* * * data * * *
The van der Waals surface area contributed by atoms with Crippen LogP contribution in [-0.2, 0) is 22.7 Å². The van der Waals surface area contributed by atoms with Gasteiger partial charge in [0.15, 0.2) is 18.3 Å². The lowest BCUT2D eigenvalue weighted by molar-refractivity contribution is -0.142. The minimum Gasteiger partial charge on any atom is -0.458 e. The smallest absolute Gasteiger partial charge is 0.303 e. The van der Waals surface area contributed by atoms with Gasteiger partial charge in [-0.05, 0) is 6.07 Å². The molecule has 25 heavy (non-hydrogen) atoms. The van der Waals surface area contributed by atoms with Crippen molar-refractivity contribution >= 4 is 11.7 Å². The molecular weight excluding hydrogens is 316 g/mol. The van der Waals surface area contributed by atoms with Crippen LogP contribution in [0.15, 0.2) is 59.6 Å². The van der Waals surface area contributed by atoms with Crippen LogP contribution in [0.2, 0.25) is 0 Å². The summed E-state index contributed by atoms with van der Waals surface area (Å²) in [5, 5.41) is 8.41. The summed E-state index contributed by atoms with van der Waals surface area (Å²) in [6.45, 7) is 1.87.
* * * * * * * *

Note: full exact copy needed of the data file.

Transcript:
The van der Waals surface area contributed by atoms with Crippen LogP contribution in [-0.2, 0) is 22.7 Å². The van der Waals surface area contributed by atoms with Gasteiger partial charge in [0.15, 0.2) is 18.3 Å². The lowest BCUT2D eigenvalue weighted by molar-refractivity contribution is -0.142. The minimum Gasteiger partial charge on any atom is -0.458 e. The smallest absolute Gasteiger partial charge is 0.303 e. The van der Waals surface area contributed by atoms with Gasteiger partial charge in [-0.05, 0) is 6.07 Å². The molecule has 25 heavy (non-hydrogen) atoms. The van der Waals surface area contributed by atoms with Crippen molar-refractivity contribution >= 4 is 11.7 Å². The molecular weight excluding hydrogens is 316 g/mol. The van der Waals surface area contributed by atoms with Crippen LogP contribution in [0.15, 0.2) is 59.6 Å². The van der Waals surface area contributed by atoms with Crippen LogP contribution in [0.2, 0.25) is 0 Å². The summed E-state index contributed by atoms with van der Waals surface area (Å²) in [5, 5.41) is 8.41. The summed E-state index contributed by atoms with van der Waals surface area (Å²) in [6.45, 7) is 1.87.